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Cod (Latin: Gadus morhua) is a marine fish that is found in exceptionally large numbers in the North Atlantic.
It is one of the most important edible fish and is of great importance to the fishing industry.
Cod is instantly recognizable from the pale stripe along its side, which runs from the mouth to the tail fin on each side. Its other typical features are the tough barbels on its lower jaw and the protruding upper jaw.
Cod is a migratory fish and is heavily dependent on environmental influences. When they are looking for food, the fish stay in colder regions, but for spawning they move to more southerly, warmer regions.

Cooking methods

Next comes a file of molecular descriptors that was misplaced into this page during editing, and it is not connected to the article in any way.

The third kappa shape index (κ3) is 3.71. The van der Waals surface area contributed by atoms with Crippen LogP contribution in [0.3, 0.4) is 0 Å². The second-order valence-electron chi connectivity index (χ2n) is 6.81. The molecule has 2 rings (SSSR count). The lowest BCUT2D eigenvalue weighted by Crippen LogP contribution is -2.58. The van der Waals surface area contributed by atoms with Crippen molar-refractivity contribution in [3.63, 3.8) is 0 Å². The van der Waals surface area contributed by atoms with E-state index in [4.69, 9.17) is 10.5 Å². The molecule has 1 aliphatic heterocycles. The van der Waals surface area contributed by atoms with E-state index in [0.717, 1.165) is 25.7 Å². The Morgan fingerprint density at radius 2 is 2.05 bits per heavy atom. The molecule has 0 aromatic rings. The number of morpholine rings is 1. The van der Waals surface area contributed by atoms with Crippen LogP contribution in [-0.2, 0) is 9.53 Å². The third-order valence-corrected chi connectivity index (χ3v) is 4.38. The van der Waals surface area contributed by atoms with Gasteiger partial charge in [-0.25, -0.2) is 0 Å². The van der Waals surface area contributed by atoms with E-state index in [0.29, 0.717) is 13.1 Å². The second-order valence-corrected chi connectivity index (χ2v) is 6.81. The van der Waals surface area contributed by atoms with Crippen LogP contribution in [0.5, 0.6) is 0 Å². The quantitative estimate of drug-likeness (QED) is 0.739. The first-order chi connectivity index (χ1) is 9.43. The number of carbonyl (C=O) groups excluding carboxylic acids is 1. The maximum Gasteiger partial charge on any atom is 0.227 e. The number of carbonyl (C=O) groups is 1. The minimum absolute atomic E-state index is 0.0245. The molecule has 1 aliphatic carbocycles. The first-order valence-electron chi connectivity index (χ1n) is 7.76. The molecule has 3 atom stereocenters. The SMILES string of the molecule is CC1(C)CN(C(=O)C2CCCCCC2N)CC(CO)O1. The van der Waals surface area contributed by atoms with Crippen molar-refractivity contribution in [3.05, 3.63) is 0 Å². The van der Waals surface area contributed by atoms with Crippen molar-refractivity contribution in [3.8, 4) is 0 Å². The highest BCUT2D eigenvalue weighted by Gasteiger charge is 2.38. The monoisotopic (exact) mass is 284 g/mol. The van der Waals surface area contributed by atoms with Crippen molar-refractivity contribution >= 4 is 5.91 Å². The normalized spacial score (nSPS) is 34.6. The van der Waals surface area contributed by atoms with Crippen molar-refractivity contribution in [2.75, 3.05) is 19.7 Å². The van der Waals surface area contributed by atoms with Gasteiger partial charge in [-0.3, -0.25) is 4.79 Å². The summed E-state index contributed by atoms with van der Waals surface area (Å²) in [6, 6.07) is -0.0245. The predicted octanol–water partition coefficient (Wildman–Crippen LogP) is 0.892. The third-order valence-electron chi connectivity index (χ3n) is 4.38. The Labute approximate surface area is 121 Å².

Cod is best cooked with its skin on, as this reduces the risk of its flaky flesh collapsing.
Cod is excellent when fried (again, skin-side down to prevent the flesh collapsing), and when gratinated or steamed.
It is less suitable for grilling, as it would invariably fall apart.

Flavour and texture

Cod has tender yet firm flesh with a subtly salty flavour. Cod is known for its very low fat content.
Cod is also frequently served heavily salted and dried; this is popularly known as "Bacalao".

Fishing method

Hooks and long lines
In long-line fishing, numerous bait hooks with branch lines are arranged along a plastic bottom set line. Long lines can be up to 130 kilometres long. However, the amount of bait and length of the line vary greatly.
Mackerel or squid are mainly used as bait. The targeted fish are mostly high-quality edible fish.
The advantages of this fishing method are the comparatively low rate of injury to the target fish compared with net fishing and the fact that the ocean floor is not damaged. The downside of this catch method is the relatively high bycatch rate.

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